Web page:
Category: Columns

Who is the angel of the LORD?

This is the 19th in a series of articles on the Trinity, excerpted from “What Every Christian Should Know About the Trinity,” available through Amazon and other booksellers.

Identified as Yahweh and yet distinct from Him, “the angel of the LORD” appears numerous times throughout the Old Testament. This messenger is above all others. He is called “commander of the LORD’s army,” “the God of Abraham,” “Judge,” and “I AM WHO I AM” – a name only the one true God ever claims.

Who is this awe-inspiring messenger? Ancient Jews believed him to be a special angel, the highest revelation of the unseen God. Similarly, Roman Catholics generally regard the angel of the LORD as an angelic representative of God, as do some Protestants. Many evangelicals, however, consider him either as a manifestation of Yahweh – a theophany, derived from the Greek words theos (God) and pheino (to appear) – or as the preincarnate Son of God, a Christophany, the Lord Jesus.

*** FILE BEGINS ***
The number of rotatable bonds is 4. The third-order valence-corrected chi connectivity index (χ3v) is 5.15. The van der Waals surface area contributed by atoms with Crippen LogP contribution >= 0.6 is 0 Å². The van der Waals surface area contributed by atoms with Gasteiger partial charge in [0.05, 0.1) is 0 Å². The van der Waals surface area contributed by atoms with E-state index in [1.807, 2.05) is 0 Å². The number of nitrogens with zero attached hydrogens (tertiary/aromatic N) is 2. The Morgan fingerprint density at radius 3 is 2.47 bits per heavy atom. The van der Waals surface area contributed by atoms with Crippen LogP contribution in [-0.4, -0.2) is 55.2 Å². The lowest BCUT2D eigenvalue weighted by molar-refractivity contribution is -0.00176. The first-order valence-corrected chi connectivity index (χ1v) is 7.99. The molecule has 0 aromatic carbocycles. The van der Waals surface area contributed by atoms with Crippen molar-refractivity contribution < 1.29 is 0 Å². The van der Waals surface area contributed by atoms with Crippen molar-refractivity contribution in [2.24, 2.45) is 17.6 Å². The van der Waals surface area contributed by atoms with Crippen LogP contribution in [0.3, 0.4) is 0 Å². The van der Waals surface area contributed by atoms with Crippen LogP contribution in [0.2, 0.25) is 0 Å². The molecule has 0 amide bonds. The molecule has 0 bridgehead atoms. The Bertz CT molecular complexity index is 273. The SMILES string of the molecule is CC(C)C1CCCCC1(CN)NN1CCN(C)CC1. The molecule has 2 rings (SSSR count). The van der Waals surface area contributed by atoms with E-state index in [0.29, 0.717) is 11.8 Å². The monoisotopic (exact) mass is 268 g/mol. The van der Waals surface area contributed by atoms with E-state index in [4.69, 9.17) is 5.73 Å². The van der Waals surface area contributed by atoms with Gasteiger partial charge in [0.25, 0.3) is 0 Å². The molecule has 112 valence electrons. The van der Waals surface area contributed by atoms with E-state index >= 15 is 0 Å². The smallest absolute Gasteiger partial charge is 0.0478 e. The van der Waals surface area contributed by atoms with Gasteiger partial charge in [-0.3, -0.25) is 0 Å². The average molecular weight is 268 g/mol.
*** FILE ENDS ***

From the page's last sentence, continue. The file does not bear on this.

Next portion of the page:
We should note that the Hebrew word malak and the Greek term angelos, translated “angel,” mean “messenger.” While angels in Scripture normally are spirit beings of higher intelligence and power than humans, there are times when the term refers to human messengers, or to the Son of God. The context helps us determine the correct application.

Norman Geisler writes, “Jesus Christ appears in the Old Testament in His preincarnate state as ‘the Angel [Messenger] of the Lord’ … Once the Son (Christ) came in permanent incarnate form (John 1:14), never again does the Angel of the Lord appear. Angels appear, but no angel that is worshiped or claims to be God ever appears again. The Father and Holy Spirit never appear as a man. Hence, Jesus Christ, as a person, eternally existed and appeared as a man before His virginal conception on earth.”

Just as the Holy Spirit is active on the earth prior to the Day of Pentecost, so Jesus works collaboratively with the Father and the Spirit to bring a divine word, direction, and deliverance prior to His conception in a virgin’s womb.
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Jesus in the Old Testament